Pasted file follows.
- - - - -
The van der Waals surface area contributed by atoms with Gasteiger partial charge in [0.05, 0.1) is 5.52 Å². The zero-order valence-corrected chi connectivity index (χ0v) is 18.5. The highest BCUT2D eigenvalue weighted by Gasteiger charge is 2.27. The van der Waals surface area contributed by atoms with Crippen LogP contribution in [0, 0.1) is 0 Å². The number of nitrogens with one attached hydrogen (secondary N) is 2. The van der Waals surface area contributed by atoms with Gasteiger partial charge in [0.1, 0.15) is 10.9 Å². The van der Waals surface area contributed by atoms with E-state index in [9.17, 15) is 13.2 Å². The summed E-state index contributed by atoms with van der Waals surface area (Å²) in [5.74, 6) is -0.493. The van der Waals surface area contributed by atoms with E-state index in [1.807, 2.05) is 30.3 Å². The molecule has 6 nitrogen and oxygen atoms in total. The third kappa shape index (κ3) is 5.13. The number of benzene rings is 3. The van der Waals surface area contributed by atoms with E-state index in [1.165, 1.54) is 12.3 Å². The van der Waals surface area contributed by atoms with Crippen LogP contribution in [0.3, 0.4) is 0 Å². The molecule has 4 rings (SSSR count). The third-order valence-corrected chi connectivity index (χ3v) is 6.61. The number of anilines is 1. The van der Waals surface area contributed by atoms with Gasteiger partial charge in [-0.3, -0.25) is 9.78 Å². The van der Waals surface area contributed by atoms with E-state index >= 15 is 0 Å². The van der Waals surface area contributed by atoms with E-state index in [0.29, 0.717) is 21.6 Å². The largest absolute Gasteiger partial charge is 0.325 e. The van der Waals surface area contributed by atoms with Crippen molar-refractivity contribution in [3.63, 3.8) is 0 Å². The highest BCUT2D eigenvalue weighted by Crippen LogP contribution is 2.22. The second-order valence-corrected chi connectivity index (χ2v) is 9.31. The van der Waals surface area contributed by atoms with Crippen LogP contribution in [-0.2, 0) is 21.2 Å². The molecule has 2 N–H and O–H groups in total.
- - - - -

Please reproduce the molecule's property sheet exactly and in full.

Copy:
The van der Waals surface area contributed by atoms with Gasteiger partial charge in [0.05, 0.1) is 5.52 Å². The zero-order valence-corrected chi connectivity index (χ0v) is 18.5. The highest BCUT2D eigenvalue weighted by Gasteiger charge is 2.27. The van der Waals surface area contributed by atoms with Crippen LogP contribution in [0, 0.1) is 0 Å². The number of nitrogens with one attached hydrogen (secondary N) is 2. The van der Waals surface area contributed by atoms with Gasteiger partial charge in [0.1, 0.15) is 10.9 Å². The van der Waals surface area contributed by atoms with E-state index in [9.17, 15) is 13.2 Å². The summed E-state index contributed by atoms with van der Waals surface area (Å²) in [5.74, 6) is -0.493. The van der Waals surface area contributed by atoms with E-state index in [1.807, 2.05) is 30.3 Å². The molecule has 6 nitrogen and oxygen atoms in total. The third kappa shape index (κ3) is 5.13. The number of benzene rings is 3. The van der Waals surface area contributed by atoms with E-state index in [1.165, 1.54) is 12.3 Å². The van der Waals surface area contributed by atoms with Crippen LogP contribution in [0.3, 0.4) is 0 Å². The molecule has 4 rings (SSSR count). The third-order valence-corrected chi connectivity index (χ3v) is 6.61. The number of anilines is 1. The van der Waals surface area contributed by atoms with Gasteiger partial charge in [-0.3, -0.25) is 9.78 Å². The van der Waals surface area contributed by atoms with E-state index >= 15 is 0 Å². The van der Waals surface area contributed by atoms with E-state index in [0.29, 0.717) is 21.6 Å². The largest absolute Gasteiger partial charge is 0.325 e. The van der Waals surface area contributed by atoms with Crippen molar-refractivity contribution in [3.63, 3.8) is 0 Å². The highest BCUT2D eigenvalue weighted by Crippen LogP contribution is 2.22. The second-order valence-corrected chi connectivity index (χ2v) is 9.31. The van der Waals surface area contributed by atoms with Crippen LogP contribution in [-0.2, 0) is 21.2 Å². The molecule has 2 N–H and O–H groups in total.